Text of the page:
Last time out we explored brand awareness, what it is, how you can measure it, and ways to build it. Brand awareness matters because it’s the foundation of brand relevance, and brand relevance matters because customers buy from brands they find highly relevant to their needs and desires. 

Brand consideration is the next step in achieving brand relevance, and is as important as awareness.

What is brand consideration? 

It’s exactly what it says it is: brand consideration is whether or not a consumer will consider purchasing from your brand. It maps onto that middle stage of the traditional funnel, and often gets lost in the marketing mix, with general awareness building activity and conversion tactics taking precedence for many businesses.

The mistake in neglecting brand consideration is this: lots of people can be aware of your brand and will never buy from you. I’m well aware of a huge number of brands I would never consider buying from, and no amount of awareness ads are going to change that. As I don’t consider your brand when thinking about buying something, I’m never going to arrive at that perfectly refined conversion point on your website. 

And the people already buying from you are already aware of, and actively consider, your brand. But we know this set of customers is much smaller than those who are aware of your brand. So how do you get more buyers? By driving brand consideration. 

While I’m using myself as an example here (the dreaded data set of one and, even worse, based on personal experience…naughty me) I’m not an edge case. Like most people I buy stuff. If you could just make me consider your brand, you might be in with a shot of making me buy. This applies to a huge number of potential customers.

Why is brand consideration important? 

No point beating about the bush on this. McKinsey carried out some research into the customer journey. It showed that brands who make it into a consumer’s brand consideration set are up to 3 times more likely to be purchased than those who aren’t in it.

So now you might be worrying about the fact that your brand is losing out because it lacks consideration? That’s true, but McKinsey’s study found something interesting. Because the customer journey is no longer a neat funnel that goes Awareness – Consideration – Purchase, with each stage narrowing down the number of customers, it seems that some brands can force their way into the consideration stage later in the customer journey. 

Because customers now go through a cycle of doing research, gathering recommendations, and viewing content from different brands, it means that a brand not in the initial consideration set can be added to it. As the customer is exposed to more information they can be persuaded to consider a brand they otherwise wouldn’t. And often this means brands in the initial set are discounted. The effect seems to vary from sector to sector, but it means that no brand can take consideration as a given. It has to be earned.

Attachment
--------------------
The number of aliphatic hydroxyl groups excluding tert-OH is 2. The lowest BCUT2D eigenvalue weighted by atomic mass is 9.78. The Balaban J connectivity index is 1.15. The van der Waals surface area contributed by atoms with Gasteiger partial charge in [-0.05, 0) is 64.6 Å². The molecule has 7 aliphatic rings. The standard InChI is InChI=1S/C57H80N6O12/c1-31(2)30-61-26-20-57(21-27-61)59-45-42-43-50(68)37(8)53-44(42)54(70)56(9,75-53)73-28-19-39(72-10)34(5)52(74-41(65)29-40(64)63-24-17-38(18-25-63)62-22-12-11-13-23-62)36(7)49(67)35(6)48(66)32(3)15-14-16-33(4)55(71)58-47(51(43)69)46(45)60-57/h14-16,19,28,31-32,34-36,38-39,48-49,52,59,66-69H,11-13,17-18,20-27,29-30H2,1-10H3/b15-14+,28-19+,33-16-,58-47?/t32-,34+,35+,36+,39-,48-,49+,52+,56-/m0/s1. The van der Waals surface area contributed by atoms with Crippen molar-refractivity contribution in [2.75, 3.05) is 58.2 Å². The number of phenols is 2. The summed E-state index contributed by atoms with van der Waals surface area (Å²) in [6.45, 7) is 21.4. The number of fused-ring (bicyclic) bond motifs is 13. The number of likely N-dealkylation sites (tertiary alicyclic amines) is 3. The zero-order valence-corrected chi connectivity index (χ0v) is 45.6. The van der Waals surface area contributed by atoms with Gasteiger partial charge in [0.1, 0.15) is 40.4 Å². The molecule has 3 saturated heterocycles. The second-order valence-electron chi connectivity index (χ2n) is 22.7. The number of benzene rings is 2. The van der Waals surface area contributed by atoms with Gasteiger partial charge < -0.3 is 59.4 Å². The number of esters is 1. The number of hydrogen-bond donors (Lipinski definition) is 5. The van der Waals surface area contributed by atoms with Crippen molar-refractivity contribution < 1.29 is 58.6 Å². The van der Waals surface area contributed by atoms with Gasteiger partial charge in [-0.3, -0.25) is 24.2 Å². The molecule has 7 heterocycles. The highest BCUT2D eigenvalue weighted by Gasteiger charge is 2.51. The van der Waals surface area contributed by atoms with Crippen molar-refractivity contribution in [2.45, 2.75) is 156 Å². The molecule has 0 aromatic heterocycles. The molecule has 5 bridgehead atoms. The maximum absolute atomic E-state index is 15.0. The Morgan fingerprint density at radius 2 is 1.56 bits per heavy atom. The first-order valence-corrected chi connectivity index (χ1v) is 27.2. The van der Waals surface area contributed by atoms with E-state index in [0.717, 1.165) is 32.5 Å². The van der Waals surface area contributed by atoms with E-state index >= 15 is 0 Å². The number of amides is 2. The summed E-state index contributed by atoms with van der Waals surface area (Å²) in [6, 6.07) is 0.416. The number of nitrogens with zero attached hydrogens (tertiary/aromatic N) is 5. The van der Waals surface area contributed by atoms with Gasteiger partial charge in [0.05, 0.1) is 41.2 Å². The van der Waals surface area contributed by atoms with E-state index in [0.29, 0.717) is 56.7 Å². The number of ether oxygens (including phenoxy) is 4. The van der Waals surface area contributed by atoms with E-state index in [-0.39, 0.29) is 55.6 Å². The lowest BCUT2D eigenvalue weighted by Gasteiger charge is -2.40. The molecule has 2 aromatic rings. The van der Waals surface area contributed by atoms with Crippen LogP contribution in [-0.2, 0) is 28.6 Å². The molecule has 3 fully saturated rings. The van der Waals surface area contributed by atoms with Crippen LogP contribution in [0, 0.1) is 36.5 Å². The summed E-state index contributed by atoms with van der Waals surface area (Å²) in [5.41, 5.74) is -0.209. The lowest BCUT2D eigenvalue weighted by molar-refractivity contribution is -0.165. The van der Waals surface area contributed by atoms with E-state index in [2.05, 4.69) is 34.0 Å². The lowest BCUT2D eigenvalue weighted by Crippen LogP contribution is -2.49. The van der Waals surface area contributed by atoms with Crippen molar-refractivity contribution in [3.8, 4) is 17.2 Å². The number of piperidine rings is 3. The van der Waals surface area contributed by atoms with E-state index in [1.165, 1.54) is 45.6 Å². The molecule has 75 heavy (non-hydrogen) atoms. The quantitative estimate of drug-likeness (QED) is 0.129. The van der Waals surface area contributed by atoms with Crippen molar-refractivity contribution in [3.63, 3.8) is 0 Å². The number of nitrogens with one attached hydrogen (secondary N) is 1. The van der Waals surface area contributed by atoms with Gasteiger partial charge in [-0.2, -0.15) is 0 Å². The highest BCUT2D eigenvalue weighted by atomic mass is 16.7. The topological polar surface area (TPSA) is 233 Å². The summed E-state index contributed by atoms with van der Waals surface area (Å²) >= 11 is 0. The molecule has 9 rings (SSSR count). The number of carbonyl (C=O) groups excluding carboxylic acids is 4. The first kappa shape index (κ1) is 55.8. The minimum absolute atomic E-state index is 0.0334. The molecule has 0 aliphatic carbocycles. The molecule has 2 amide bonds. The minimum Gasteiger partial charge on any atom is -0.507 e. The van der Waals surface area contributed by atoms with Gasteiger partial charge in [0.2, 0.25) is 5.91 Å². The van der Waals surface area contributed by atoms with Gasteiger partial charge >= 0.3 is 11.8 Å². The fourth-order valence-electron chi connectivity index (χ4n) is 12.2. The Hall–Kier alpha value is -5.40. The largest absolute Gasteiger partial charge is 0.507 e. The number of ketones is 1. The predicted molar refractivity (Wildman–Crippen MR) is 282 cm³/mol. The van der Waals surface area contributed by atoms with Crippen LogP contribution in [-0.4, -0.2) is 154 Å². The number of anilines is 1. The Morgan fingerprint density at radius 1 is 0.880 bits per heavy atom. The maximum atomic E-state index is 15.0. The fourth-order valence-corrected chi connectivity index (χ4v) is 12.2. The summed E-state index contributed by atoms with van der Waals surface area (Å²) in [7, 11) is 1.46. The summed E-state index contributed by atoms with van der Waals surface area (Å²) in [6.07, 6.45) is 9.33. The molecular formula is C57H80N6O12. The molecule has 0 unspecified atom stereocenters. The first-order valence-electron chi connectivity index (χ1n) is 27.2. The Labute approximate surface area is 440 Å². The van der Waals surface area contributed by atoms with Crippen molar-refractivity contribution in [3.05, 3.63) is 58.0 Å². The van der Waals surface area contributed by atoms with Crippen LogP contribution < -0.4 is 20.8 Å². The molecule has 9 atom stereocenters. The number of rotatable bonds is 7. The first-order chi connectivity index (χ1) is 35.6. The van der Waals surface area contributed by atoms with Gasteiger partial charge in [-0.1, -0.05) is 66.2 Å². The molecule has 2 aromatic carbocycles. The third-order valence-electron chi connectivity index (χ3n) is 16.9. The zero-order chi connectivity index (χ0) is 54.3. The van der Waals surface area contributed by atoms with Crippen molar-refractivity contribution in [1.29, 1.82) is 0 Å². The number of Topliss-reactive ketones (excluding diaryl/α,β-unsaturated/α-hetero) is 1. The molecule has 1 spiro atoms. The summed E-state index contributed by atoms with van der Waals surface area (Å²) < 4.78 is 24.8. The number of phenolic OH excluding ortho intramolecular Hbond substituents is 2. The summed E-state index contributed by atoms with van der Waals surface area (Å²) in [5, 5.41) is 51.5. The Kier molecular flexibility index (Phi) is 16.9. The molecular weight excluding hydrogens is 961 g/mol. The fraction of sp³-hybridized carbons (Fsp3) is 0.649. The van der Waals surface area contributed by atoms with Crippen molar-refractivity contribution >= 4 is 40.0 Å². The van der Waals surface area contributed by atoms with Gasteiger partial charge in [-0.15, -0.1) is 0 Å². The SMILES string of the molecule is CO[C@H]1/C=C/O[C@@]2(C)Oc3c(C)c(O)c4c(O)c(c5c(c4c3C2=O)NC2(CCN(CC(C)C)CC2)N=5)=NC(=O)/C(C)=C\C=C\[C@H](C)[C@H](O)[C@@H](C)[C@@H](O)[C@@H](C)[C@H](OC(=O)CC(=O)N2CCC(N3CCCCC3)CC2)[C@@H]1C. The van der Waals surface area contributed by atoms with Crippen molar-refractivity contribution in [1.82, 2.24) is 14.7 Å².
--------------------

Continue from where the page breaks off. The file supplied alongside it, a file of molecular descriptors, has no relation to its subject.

What drives brand consideration? 

Once a customer is aware of your brand, and they’re moving into the stage where they’re thinking about buying something, they want to know more about the product or service, they want to feel trust, to know that when they do make the purchase that they’re doing the right thing.

Consideration content needs to inform the customer, and give them information that is important to their decision making process. What that type of content is depends very much on what you’re selling, but the sort of thing we’re talking about includes:

  • Reviews from trusted sources – This could be reviews in relevant media, or customer reviews via a reviews platform or site that is viewed as impartial, such as TrustRadius for the software sector. 
  • User generated content – Content created by happy customers, showing of or praising what you do should be shared like mad. Content by existing customers can convince people to buy because it makes a real connection. 
  • In-depth product explainers – Videos or other formats that give rich information on your products and services, how they work, what goes into creating them, and other important information can help boost consideration. 
  • Case studies/testimonials – For B2B brands this is really important. You can tell people how much you can help them till you’re blue in the face, but the proof is in the pudding. Seeing how your products or services have helped others is a strong driver of consideration. 
  • How-to style content – Content that shows people how to get the best from what you’re selling is important for consideration. This might seem to be the type of content you make for people who have already bought, but because customers now do a lot of research before they buy this type of material can help place you in the consideration set. 
  • Whitepapers/reports – This type of content positions you as a trusted leader and expert in your field. By giving people content that helps them and gives them insight, you’ll make your brand worthy of consideration. 

Brand consideration is essential to building brand relevance, and as the McKinsey study shows, being a brand that customers initially consider massively increases your chances of them buying from you.
But the third part of brand relevance is the one that inches you right up to conversion: brand salience. Which is what we’ll cover next time.